2) Snow effects how much fresh water is dispersed through the watershed. It effects how high our rivers and lakes are in the summer. If there’s not enough water then there’s not enough room for fish. When the rivers are too low then we can’t play on the water.
    3) My favorite part of the day was when we were digging our pits for our small groups. It was cool because everyone was able to be involved unlike the big pit. The only problem with my pit was that there was a big bush running through the bottom layers. But it was fun when we were done because we played in the snow.
    4) Today really helped me understand that in our region hydrologists work alot more with snow than anything else.
    5) Today’s field work really influenced my viewpoint on how sensitive our watershed is to changes on a global basis considering that this year we have a mild El Niño and yet our snowpack holds about 65% less water than it did 30 years ago.

  5. 1)The most valuable thing I learned on the snow science trip was how intricate and fragile or water system is. With the human population the size that it is, we could easily overuse water and dry up our water resources.
    2)Snow pack eventually drains and become part of our aquifer. So, the water we use for drinking, agriculture, etc. come from the snow pack.
    3)My favorite part of the day was when we dug the first, big pit. It was cool to see all the snow layer across the wide hole that we dug. It was cool to compare our spot to the spot next to us.
    4)On Friday I saw a man taking snow measurements with a six foot stick. He also said they have a balloon to measure density and that they use signals bouncing off meteor dust. He did this as part of his job. So this guy’s hydrology career is pretty cool.
    5)Friday’s experience helped me understand that the water on the mountain is vital for drinking, cooking, and swimming in. It also showed me how much of the water we use is from the snow pack.

  6. 1) The most valuable thing I learned was how and why we tested for the density of the snow layers. The density eventually led to finding the SWE of the snow and this is important because it gives us an idea of how much water we will have for the rest of the year as the snowpack melts.
    2)The snowpack is the source of our water for the rest of the year. When the snowpack is lacking like this year’s is, our community might have to make some changes in water usage for us to have enough water for the rest of the year.
    3)My favorite part of the day was digging our own snow pit and collecting the data on our own. It was also very cool to do a column test for avalanche safety.
    4)This field trip showed me that a career in hydrology isn’t just dealing with water in its liquid form but its frozen or semi frozen state as well.
    5) This trip has greatly influenced my view on water resources in that it is extremely important to keep them clean not just bodies of water but our snowpack as well. What goes into our snow eventually goes into our drinking water so it is important to keep that clean.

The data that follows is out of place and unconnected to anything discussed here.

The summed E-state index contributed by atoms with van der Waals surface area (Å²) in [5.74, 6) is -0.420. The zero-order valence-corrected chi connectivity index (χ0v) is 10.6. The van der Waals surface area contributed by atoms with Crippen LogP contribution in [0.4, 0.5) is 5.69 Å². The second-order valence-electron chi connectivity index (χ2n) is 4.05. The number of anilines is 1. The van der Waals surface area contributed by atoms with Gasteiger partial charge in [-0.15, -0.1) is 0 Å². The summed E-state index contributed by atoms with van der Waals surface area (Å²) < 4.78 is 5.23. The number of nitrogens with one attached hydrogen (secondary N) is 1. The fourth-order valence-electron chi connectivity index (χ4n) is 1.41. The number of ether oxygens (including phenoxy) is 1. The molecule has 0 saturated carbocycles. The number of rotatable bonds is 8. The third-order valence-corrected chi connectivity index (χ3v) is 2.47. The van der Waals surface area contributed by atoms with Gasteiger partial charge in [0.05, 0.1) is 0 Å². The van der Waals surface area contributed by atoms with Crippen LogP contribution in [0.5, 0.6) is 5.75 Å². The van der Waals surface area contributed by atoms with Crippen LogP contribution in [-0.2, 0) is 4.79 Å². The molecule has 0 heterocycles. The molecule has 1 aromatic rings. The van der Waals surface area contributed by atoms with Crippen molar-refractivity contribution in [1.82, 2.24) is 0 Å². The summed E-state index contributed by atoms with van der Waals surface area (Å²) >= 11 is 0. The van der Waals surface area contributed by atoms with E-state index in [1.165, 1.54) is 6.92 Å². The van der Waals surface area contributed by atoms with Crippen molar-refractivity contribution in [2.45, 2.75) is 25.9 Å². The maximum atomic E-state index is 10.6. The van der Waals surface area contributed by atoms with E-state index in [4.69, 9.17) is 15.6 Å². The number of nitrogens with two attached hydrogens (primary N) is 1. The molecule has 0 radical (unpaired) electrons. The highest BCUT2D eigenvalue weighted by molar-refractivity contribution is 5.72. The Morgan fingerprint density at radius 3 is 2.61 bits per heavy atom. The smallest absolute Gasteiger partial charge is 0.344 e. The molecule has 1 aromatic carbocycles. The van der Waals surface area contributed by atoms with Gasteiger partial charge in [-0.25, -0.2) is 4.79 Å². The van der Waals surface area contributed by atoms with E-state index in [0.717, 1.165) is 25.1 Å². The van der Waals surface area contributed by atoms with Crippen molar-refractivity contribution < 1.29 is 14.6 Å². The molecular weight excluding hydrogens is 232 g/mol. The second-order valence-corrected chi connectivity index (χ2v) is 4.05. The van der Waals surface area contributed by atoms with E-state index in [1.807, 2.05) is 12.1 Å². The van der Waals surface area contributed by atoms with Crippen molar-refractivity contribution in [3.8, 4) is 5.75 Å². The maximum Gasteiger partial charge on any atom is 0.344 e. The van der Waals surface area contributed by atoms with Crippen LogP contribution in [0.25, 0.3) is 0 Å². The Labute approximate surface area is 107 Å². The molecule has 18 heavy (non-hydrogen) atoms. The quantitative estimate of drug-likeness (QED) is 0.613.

7. 1. The most valuable thing I learned through this trip was how important snow is for not only our community but also all of Idaho.
    2. Snow pack impacts our community because it is the main water source for us that we use all year round. We use it on our top five that we talked about in class (agriculture, drinking water, industry, domestic use, and recreation).
    3. My favorite part of the day was digging our own snowpits, I thought it was cool to be able to be independent and collect our own data with our groups. Also it was a lot of fun.
    4. This field trip showed me how much work goes into hydrology to determine our available water. I didn’t know there were so many people involved with the process.
    5. The field trip shaped my understanding of water because it showed me how much of it we need vs. how much of it we have. It showed me how important the job of being a hydrologist is to the community and how little people involved get recognized.

  8. 1. The most valuable thing I learned from the snow science trip is that the amount of snowfall we get each year is extremely important to our economy, agriculture, and environment.
    2. Snowpack has a huge impact on myself and my community. The level of snowpack we get each year affects our ability to grow food during the summer, our ability to produce hydroelectric energy, our recreational areas, our access to drinking water, our access to water for domestic use, and, importantly, the amount of water left over for the rest of the environment.
    3. My favorite part of the day was taking the snow measurements, especially the density measurements. I love that we were able to, albeit simulatedly, experience one of the many ways that science is used to gather information about our world and benefit us in the process.
    4. Today’s activities have showed me that there are many more complex careers in water resources than I originally thought. Also, snow science appears to be one of the most important activities hydrologists do in our area.